The ineffectual N55 motor, (a single turbo inline-six from the original M2), has been swapped out for the M3’s S55 twin-turbo six, bumping horsepower up to 405 hp. There are also two transmission options. The unfailing seven-speed DCT offered in the M3/M4 to BMW’s ever-vague manual gearbox. If it were us, the dual-clutch is the one to go for. Hidden under the body lies a few chassis tweaks, with revised suspension and bigger brakes headlining the list.

5 2017 Audi TTRS – $56,000

Audi TT RS on twisting road

Brawny little thing, isn’t it? The TTRS truly is a halved R8, with double the fun. Running a 2.5-liter five-pot, it’s exactly half the cylinders of the R8 and almost half of the R8’s 5.2-liter displacement. Power is potent at 400 hp driven through Audi’s distinguished Quattro all-wheel drive system, shifted in part through a seven-speed dual-clutch, a gearbox that generally bodes well for the performance branch of the Lord of the Rings yet comes mildly affected by the higher torque spread of the RS.

RELATED: Battle Of The German Heavyweights: Audi TTRS Vs A BMW X6M

4 Lexus LC 500 V8 – $65,000

Front 3/4 view of a black LC500h on a town square

An absolute steal at $65,000 on the used market, an almost 50{09e594db938380acbda72fd0ffbcd1ef1c99380160786adb3aba3c50c4545157} haircut off the retail price, this Japanese super coupe is more sporty than you think. Armed with learnings from the RCF and GSF, the LC 500 boasts a naturally aspirated 5.0-liter V8 with more grumble than most American pony cars. The long hooded front engine grand tourer is a better bang for your buck than Aston Martin’s doubly expensive DB11.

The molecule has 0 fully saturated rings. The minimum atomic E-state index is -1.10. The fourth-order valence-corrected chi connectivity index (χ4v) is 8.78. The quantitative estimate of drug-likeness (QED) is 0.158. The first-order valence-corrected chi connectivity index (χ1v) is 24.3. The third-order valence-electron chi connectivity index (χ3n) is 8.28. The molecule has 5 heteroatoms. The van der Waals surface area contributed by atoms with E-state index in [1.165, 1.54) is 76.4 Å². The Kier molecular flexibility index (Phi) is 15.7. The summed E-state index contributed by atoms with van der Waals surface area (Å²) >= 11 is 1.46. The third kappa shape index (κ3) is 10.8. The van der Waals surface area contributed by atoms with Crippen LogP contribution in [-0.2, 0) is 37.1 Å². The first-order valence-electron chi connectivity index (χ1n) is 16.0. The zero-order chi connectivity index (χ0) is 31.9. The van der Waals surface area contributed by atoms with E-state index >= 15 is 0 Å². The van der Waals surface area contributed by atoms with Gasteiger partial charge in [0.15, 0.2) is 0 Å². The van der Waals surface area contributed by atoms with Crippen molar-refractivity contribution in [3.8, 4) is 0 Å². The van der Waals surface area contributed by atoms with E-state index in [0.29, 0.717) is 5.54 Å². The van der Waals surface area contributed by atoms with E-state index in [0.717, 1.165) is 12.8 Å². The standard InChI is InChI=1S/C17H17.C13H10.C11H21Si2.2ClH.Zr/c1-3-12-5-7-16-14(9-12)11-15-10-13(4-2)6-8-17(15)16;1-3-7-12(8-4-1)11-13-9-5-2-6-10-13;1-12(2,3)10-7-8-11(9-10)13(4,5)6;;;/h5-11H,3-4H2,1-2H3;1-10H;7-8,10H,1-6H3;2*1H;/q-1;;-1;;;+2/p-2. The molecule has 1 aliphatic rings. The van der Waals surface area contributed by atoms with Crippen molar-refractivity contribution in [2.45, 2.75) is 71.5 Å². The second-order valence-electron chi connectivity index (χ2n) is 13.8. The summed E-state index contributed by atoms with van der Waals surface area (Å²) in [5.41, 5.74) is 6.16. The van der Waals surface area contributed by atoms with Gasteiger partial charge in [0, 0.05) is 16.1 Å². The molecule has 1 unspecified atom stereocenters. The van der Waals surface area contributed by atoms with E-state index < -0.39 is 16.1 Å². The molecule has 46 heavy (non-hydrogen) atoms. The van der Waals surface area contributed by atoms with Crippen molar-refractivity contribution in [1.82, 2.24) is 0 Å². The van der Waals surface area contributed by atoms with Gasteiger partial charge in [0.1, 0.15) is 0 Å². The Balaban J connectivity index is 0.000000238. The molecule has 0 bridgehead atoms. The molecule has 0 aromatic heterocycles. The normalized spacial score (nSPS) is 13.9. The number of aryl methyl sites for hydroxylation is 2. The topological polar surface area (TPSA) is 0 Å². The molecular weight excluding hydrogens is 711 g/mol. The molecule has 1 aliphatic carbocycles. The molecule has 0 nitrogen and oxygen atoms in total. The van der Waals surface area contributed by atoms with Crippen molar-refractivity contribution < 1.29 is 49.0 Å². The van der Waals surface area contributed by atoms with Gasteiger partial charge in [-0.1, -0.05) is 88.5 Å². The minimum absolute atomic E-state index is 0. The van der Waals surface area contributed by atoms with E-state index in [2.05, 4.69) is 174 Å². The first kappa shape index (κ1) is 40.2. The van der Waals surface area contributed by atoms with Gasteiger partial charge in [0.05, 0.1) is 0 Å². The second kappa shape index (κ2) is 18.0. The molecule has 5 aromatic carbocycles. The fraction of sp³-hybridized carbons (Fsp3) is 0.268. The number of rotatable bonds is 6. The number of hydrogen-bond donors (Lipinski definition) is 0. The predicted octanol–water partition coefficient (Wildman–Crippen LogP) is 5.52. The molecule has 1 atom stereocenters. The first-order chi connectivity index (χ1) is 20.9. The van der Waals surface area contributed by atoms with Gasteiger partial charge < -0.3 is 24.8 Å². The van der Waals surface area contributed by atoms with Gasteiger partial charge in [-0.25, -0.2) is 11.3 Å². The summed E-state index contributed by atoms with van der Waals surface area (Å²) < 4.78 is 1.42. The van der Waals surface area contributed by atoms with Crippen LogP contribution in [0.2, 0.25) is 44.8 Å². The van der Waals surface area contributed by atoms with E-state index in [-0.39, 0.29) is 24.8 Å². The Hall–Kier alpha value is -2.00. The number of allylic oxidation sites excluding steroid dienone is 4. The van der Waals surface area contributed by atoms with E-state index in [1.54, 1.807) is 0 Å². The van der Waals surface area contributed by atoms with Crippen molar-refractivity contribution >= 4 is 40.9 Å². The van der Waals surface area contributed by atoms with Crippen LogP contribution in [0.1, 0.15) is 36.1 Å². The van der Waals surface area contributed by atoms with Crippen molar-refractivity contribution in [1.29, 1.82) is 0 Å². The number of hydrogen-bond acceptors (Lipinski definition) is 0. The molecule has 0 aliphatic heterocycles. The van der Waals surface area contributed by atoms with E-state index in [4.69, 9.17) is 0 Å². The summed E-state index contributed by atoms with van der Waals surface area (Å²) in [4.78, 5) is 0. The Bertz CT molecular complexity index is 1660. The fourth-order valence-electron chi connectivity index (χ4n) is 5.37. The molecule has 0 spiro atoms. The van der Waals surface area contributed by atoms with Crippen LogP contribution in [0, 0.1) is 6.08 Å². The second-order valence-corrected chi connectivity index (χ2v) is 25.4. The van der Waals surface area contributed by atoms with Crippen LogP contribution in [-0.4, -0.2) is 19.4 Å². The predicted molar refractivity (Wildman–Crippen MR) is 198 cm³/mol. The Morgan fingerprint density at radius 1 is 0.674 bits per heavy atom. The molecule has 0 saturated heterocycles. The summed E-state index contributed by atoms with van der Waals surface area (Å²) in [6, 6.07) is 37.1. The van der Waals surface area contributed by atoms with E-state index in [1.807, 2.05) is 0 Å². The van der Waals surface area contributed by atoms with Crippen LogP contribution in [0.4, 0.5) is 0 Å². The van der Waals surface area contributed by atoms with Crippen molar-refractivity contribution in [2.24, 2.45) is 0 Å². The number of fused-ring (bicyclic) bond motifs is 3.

3 2009 BMW 1M – $60,400

BMW 1M Coupe

Winner winner chicken dinner. The 1M is the happiest of meals, serving a low-calorie, highly nutritious dish designed to shred tires and look pleased with itself while doing it. The naturally aspirated inline-six is a screeching power plant sorely missed by the forced induction BMWs of today, representing the very best package of high-performance metal in a bite-sized frame.

2 2020 Toyota Supra – $45,000

2020 Toyota Supra

Competition to the R35 GTR, the newest Supra takes the sliding synergy of the GR86, adds a bit of weight, and some luxury trimmings to deliver one of the most sports car experiences on sale. Although the Supra may be the butt of most jokes for basically being a BMW Z4, it’s an undeniably good deal to get German innards at a Japanese price.

1 2014 Nissan GTR – $65,000

2014 Nissan GTR
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Can any list of sporting alternatives to the supercar syndrome ever be complete without the Nissan GTR? Like the monster from which its name is derived, Godzilla needs a few nuclear upgrades to kick the all-wheel-drive beast into gear, but considering its Japanese stock holding, those parts will find a way to 1,000 hp well before reaching a hundred grand. On its own four feet, though, the GTR can sprint to sixty faster than a Lamborghini Huracan.